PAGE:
Light and Choosing a Location

I’ve said it many times, I have an intuitive feeling about lighting up a bar. I mean, what’s not to like? Mood, atmosphere, patches of darkness and highlights and reflections. A canvas to paint with light. Come in, take a deep breath of stale beer, and sit in the corner. Angles are often confluence of factors. The best place for the subject? Can I show you the ins and outs of the place at the same time? Can I fire this up effectively in the time I have? Define it, camera spike.

You try to choose the place for the subject wisely. Luckily today in the field I photographed Dominic Minix, a great guitarist, singer and performer in the New Orleans music scene, who is always full of energy and talent. Dominic has a lot in stock of both. While discussing the shoot on the phone, there was a calmness to her voice and demeanor that instantly let me know we would get along great on set. He makes beautiful music, and physically, he is one of the magnetic subjects I have ever photographed.

Back to the bar and lights. I cheated, actually. I didn’t look into the alcove of the bar, where endless darkness reigned. I looked outside, at the window, looking for an angle of incidence/angle of reflection, which could reward the lens with a sliding beam that runs the length of the bar. Which can occur naturally, or you can make your own. Looking out the window and capturing at least a little of what they have to offer is a way to work faster and blend your light with what’s there.

Besides windows, I’m also looking for sidewalk space. Somewhere to put three Profoto B10X Plus units outside, away from foot traffic, warm them up and blow them up. That’s what illuminates most of St. Roch Tavern in NOLA. I took this photo around 10am and it doesn’t look like that at all. (My metadata tells me it’s afternoon, but I just flew in from Romania and didn’t change the time clock on the camera.)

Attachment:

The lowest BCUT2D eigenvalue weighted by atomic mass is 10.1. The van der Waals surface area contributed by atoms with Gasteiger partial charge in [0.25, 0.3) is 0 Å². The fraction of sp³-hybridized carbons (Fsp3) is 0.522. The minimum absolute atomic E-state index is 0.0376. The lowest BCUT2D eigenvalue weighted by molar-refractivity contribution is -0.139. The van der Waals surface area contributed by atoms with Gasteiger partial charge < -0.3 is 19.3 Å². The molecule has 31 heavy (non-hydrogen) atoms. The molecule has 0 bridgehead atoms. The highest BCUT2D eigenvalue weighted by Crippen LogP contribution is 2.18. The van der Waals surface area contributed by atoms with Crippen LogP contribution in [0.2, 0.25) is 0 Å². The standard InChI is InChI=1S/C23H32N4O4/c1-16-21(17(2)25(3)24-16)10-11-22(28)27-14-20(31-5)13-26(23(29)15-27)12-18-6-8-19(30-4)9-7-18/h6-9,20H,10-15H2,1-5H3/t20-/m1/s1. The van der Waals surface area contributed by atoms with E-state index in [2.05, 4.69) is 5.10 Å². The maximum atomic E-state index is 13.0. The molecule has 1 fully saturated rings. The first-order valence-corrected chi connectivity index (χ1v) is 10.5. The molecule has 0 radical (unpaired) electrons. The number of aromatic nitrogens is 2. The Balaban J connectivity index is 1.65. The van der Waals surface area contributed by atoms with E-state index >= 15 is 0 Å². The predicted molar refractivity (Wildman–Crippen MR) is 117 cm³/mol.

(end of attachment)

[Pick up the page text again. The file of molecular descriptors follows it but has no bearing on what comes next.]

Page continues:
This is what the place looked like when I walked in.

After turning it on, it looks like this.

Warm light slides through the window and creeps along the railing. I moved the upturned bar stools into the path of the light so their chrome legs could catch the spotlight. I doubled down on those highlights by placing three Profoto A10 units in their foot stands and placing them in the juke box just outside the frame to the right of the camera. They are given a gel, a grid and directed to the leg of the chair.

For Dominic, it’s just a soft box of 1×3 RFi strips with a cloth grid to the left of the camera. Attaching an umbrella destroys all the look and feel created by a background strobe. (I lucked out because the backlight creates a highlight on the shadow side of her face.

Had my first serious frame with Dominic at 10:35. The last frame is at 10:56. All of the images were taken with a Nikon Z 9, and a Nikkor Z 50mm f/1.2S, which are wide-open wonders.

Light spoke, and changed. Always handy for a bar.

More thx….

Posting Lights and Choosing a Location first appeared on Joe McNally Photography.

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